The Ultimate Control Box

So there we were one Saturday night not too long ago, Pat, Paul, George, Bob and I. All “RRB’s” from way back. “Donker”, Pat says, “that control box stinks! It‘s hard to operate any one of these beautiful trains in this beautiful train room. You really ought to do something about that!”

Pat had not been in the train room for quite some time and was duly impressed with the progress made in the last year. Bob too decided that the control box that had served the E&H for the past eighteen years was a piece of junk and very difficult to “read”. Pretty soon the old Rail Road Buddies all chimed in and started to cut wires. “Gotta do it this way!” said George. “That way!” according to Paul. Thanks a lot fellas, now it is really messed up and the E&H is out of commission…

Not for long though – sometimes it just takes some drastic measures by good friends to make things happen!  Nash Sheet Metal Works of Shelburn, Indiana manufactured the basic box out of heavy steel and the rest was up to me.

Are you sure that this model railroading hobby is fun? Looks like unadulterated hard work if you ask me. In order to use the trusty MRC 501 power packs (Only 18 years old and working just fine thank you! Cheapskate I am, sometimes…) required some careful engineering as the first picture shows. I simply spliced extension wires between the original placement of the rheostat, the overload indicator light and the on/off switch.

A glob of instant hot glue keeps the wires from chafing on the edges of the original MRC case. While I was at it I replaced the simple on/off slider switch with an illuminated one. Looks really nice, if I say so myself!   Drilling the round holes to receive the switches was one thing, filing two of them into rectangles to receive the illuminated on/off switch was something else!

There are a total of 16 SPST on/off push button switches on the new control box. Eight on the left and eight on the right. They are used for accessories on either the left or the right side of the railroad room. The track plan is in the center and is so simple that even the “proverbial dummy” can figure out what the switches do. There are ten DPDT switches on the plan. Two in each “block” or “section”. The upper switch is mounted sideways and controls which controller controls the block.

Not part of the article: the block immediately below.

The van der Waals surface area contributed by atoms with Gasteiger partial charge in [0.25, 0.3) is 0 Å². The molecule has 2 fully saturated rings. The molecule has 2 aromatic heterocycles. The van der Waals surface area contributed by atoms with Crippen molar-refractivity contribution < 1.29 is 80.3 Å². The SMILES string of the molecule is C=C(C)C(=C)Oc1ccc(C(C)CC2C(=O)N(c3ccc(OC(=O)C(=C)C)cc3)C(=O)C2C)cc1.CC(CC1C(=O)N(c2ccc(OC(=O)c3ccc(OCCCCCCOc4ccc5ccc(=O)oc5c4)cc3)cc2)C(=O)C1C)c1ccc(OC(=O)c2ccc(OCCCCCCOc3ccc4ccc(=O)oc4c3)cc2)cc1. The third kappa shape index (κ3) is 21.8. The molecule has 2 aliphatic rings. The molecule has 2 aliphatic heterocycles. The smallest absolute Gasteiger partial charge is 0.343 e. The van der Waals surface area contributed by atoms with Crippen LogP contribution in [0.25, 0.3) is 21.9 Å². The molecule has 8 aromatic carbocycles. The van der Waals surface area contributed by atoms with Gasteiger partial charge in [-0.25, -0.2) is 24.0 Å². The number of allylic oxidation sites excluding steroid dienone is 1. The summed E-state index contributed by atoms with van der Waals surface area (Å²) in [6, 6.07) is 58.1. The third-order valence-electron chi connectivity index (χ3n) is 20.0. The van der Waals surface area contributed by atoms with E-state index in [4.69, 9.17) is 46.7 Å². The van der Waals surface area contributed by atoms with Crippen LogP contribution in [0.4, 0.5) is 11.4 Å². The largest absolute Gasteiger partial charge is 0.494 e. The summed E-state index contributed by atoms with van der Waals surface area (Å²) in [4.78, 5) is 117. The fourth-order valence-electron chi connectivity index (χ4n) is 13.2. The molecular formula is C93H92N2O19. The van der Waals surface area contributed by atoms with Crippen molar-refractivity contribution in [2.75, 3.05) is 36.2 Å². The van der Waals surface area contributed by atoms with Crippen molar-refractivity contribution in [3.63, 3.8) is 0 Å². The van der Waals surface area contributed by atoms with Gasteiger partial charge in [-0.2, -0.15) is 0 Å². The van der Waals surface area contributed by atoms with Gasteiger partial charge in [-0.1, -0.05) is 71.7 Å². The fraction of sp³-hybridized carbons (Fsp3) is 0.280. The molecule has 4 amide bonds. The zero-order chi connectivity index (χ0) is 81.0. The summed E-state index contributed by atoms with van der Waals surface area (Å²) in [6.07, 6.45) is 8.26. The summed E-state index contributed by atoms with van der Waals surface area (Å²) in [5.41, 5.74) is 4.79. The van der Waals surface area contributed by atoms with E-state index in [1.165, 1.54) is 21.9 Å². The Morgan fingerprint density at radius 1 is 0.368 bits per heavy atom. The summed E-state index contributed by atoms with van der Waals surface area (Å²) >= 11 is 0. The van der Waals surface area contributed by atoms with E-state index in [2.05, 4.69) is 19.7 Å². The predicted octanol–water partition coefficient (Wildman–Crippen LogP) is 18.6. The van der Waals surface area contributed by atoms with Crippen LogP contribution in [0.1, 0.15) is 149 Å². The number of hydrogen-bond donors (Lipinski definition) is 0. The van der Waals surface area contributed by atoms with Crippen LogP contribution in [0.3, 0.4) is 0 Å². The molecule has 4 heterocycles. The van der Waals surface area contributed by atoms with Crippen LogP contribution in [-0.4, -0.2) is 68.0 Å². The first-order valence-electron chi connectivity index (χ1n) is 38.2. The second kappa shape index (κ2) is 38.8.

When the switch position is to the right the right controller controls that block or section, when it’s to the left the left controller controls the section. The center position turns the block off. The lower switch is mounted up and down and denotes the direction of travel. A train in the block will move either forward or reverse depending on the position of the switch. The center position turns the block off. Five “dead-man “(momentary “on”) switches control access to the three track staging yard and the two sidings. “The KISS method, the KISS method!” said George…

The nicest thing about this control box is that it is all wired internally – all the wires of every circuit end on a terminal strip on the back of the box. All the connections are marked on the strip as to what they are and all I have to do now is take the control box to the railroad room and make the connections

The control board is almost finished – some of the switches had to be back ordered, so it will be a couple of weeks before I can take it to the train room and connect it to all those wires dangling underneath the lay out…

Ah, but the end result was worth it!  Thanks guys for prodding me along!

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Here’s the inside of the box with some of the switches installed – note the modifications to the original MRC 501 power packs

The 501 rheostat in its new location

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Thirty-two inches wide and twelve inches deep, this control box will last a lifetime! 🙂

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To accommodate the two rectangular illuminated On/Off switches the round hole had to be made into a rectangle. The Dremel tool-grinding wheel removed most of the metal, but then it was careful hand filing…

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Took “forever” as the control box is made out of heavy, heavy metal…. 12 gauge…The center won’t budge when one hits the horn switch, that is mounted in the center of the face panel!

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The moment of truth: It WORKS! (You knew it would!)

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Nifty that illuminated switch!

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An hour and a half ago the left hole looked like this…this one only took forty minutes 🙂

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 Almost all the connections have been made. It is truly amazing how such a large control box can fill up with “spaghetti” that fast!

So there it is. Fully operational! The few empty holes on the left (and one on the right) are waiting for switches that had to be back ordered. At this point in time there are six “superfluous” switches that have no function yet, but knowing the owners of the E&H RR. they will be used soon as the RR is “forever” in the process of expanding its power grid….

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